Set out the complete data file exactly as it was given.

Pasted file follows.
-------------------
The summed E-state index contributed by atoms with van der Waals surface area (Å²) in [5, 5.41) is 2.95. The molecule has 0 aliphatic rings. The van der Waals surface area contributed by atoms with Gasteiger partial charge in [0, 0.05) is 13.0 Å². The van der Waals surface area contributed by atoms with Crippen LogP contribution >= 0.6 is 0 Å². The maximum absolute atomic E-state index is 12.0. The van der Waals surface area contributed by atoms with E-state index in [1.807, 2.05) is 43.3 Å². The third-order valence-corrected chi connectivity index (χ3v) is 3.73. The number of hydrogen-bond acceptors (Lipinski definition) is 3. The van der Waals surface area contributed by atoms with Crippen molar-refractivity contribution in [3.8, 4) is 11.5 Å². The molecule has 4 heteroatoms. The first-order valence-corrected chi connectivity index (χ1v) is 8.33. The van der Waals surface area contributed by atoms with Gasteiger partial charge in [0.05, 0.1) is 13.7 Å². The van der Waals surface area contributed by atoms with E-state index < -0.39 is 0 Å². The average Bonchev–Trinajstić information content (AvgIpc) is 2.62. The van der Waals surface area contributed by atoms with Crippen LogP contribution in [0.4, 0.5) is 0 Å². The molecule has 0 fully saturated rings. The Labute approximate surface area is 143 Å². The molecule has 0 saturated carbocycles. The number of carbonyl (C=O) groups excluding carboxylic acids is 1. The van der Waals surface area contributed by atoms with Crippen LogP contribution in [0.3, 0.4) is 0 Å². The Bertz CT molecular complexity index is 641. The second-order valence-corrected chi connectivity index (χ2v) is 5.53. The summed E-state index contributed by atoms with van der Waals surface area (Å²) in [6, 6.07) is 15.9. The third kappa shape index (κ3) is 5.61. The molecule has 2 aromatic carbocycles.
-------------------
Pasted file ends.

The summed E-state index contributed by atoms with van der Waals surface area (Å²) in [5, 5.41) is 2.95. The molecule has 0 aliphatic rings. The van der Waals surface area contributed by atoms with Gasteiger partial charge in [0, 0.05) is 13.0 Å². The van der Waals surface area contributed by atoms with Crippen LogP contribution >= 0.6 is 0 Å². The maximum absolute atomic E-state index is 12.0. The van der Waals surface area contributed by atoms with E-state index in [1.807, 2.05) is 43.3 Å². The third-order valence-corrected chi connectivity index (χ3v) is 3.73. The number of hydrogen-bond acceptors (Lipinski definition) is 3. The van der Waals surface area contributed by atoms with Crippen molar-refractivity contribution in [3.8, 4) is 11.5 Å². The molecule has 4 heteroatoms. The first-order valence-corrected chi connectivity index (χ1v) is 8.33. The van der Waals surface area contributed by atoms with Gasteiger partial charge in [0.05, 0.1) is 13.7 Å². The van der Waals surface area contributed by atoms with E-state index < -0.39 is 0 Å². The average Bonchev–Trinajstić information content (AvgIpc) is 2.62. The van der Waals surface area contributed by atoms with Crippen LogP contribution in [0.4, 0.5) is 0 Å². The molecule has 0 fully saturated rings. The Labute approximate surface area is 143 Å². The molecule has 0 saturated carbocycles. The number of carbonyl (C=O) groups excluding carboxylic acids is 1. The van der Waals surface area contributed by atoms with Crippen LogP contribution in [0.3, 0.4) is 0 Å². The Bertz CT molecular complexity index is 641. The second-order valence-corrected chi connectivity index (χ2v) is 5.53. The summed E-state index contributed by atoms with van der Waals surface area (Å²) in [6, 6.07) is 15.9. The third kappa shape index (κ3) is 5.61. The molecule has 2 aromatic carbocycles.